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Monday, July 21, 2008

Young Children and Feeding and Eating Disorders

Children with eating disorders are characterised as having eating and feeding disturbances in their eating behaviour. In young children, this includes Pica, Rumination Disorder and Feeding and Eating of infancy or Early childhood. Other disorders such as Bulima Nervosa and Anorexia Nervosa would only develop in older children.

A child with this disorder can be described as having a persistent consumption of non-nutritive substance such as dirt, hair, bugs, pebbles, etc. Such a behaviour is developmentally inappropriate. However, there should be no aversion to food.

The onset is usually between 12 and 24 months of age, with remission during childhood. Such a disorder occurs more in children that lack or have little adult supervision, or are mentally retarded.

Rumination Disorder
This disorder is much more common in children than in adults. It has the characteristic of repeated regurgitation of partially digested food, which is then chewed, spat out, and swallowed without having any nausea and retching.

This disorder can be potentially fatal if the child becomes malnourished, loses excess weight, or does not gain enough weight. Its onset is between three to 12 months of age. Such behaviour is not due to any medical condition, such as gastrointestinal illness and esophageal reflux, nor is it a result of mental disorders.

Feeding Disorders of Infancy or Early Childhood

The essential characteristic of this disorder is the persistent failure to eat adequately, which causes either weight loss, or difficulties in gaining weight. As with the Rumination Disorder, this disorder is not a result of any medical causes or mental disorders. It has to occur for at least one month.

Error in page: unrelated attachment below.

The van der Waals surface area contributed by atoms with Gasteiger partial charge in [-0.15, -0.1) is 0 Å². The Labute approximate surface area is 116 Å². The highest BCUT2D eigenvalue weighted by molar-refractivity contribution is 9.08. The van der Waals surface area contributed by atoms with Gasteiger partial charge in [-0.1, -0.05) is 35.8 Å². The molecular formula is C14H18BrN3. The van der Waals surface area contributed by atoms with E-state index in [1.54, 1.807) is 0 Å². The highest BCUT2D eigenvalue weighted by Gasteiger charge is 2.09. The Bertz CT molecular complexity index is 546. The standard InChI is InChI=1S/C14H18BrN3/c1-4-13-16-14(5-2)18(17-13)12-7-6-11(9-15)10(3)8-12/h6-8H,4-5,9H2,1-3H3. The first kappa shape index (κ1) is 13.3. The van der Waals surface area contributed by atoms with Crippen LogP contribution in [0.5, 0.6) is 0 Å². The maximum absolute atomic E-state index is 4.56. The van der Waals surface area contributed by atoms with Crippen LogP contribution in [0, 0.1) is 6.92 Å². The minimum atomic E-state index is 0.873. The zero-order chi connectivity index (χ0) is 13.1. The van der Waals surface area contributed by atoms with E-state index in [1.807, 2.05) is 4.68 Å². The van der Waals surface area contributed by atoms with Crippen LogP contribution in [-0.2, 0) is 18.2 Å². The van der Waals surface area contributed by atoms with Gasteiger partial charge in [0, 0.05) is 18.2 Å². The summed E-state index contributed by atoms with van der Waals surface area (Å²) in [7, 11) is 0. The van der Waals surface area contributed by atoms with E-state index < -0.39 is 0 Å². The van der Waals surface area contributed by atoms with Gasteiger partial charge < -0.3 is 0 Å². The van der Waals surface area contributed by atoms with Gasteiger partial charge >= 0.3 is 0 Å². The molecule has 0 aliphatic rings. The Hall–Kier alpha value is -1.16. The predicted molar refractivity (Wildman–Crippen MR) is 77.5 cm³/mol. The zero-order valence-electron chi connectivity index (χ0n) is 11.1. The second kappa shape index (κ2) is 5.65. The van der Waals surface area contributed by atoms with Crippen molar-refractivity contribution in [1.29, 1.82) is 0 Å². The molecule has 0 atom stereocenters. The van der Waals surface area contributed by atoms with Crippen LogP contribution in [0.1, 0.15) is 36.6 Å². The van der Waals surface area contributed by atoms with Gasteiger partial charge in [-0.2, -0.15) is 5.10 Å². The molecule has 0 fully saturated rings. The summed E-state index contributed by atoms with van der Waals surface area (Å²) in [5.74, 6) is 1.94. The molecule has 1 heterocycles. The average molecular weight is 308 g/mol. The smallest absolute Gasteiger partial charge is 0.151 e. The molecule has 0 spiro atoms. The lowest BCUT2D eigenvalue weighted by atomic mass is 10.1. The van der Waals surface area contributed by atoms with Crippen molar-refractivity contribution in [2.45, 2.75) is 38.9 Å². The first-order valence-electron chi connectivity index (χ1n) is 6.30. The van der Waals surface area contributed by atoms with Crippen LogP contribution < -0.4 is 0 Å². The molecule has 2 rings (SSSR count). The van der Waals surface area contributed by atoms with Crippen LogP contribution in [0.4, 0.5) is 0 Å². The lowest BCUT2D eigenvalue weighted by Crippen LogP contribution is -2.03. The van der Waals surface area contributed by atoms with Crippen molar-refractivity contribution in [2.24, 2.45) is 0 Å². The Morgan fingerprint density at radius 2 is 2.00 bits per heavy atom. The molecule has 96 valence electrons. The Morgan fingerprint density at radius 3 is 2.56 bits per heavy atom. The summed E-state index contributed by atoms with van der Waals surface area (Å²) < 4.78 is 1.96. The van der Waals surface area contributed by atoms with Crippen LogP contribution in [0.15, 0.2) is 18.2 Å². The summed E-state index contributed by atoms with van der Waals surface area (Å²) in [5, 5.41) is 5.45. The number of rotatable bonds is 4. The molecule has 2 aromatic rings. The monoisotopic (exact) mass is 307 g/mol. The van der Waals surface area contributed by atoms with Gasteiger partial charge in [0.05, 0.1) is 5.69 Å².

Children require sufficient nutrients for efficient growth of their bodies and brains. In other words, survival needs are the most important for growing children.

Therefore, when a child misses out on this important milestone, it could cause cognitive problems (such as slow brain growth, which in turn causes slow development), and health problems due to irregular consumption of food or inappropriate items and deficiency in important minerals.

In the emotional aspect, if the child is not able to meet his basic needs, he may experience distress which may in turn cause stress, anxiety or other psychological or behavioural problems later.

What Parents Can Do

* Monitor the child's consumption of food.

* Avoid using force or pressure on the child, which may cause more damage.

* Take the child for professional assesment and consultation if the problem persists and he does not improve his condition with time.

* If the child appears to be weak, sick or in danger, take him immediately to seek medical attention.

Do check out my other post on children and healthy eating habits.

10 food safety tips for our young ones

Fast Food at Home

Encouraging Healthy Eating Habits for Children

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Blogger Jaanvi said...

Yet another good and informative article from you.

July 24, 2008 at 4:01 PM  
Blogger Jaanvi said...

Hi bubbles
Thanks for coming by. You are in my list of favorites.:)
I hope to exchange links with you.

July 25, 2008 at 3:07 PM  
Anonymous melissa said...

Wow what a well written, and informative article. Lots of great info, and tips. Good job

July 28, 2008 at 7:07 PM  
Blogger Jenny said...

It's so easy to forget to do the little things that make such a BIG difference. Great advice!

August 4, 2008 at 12:15 AM  

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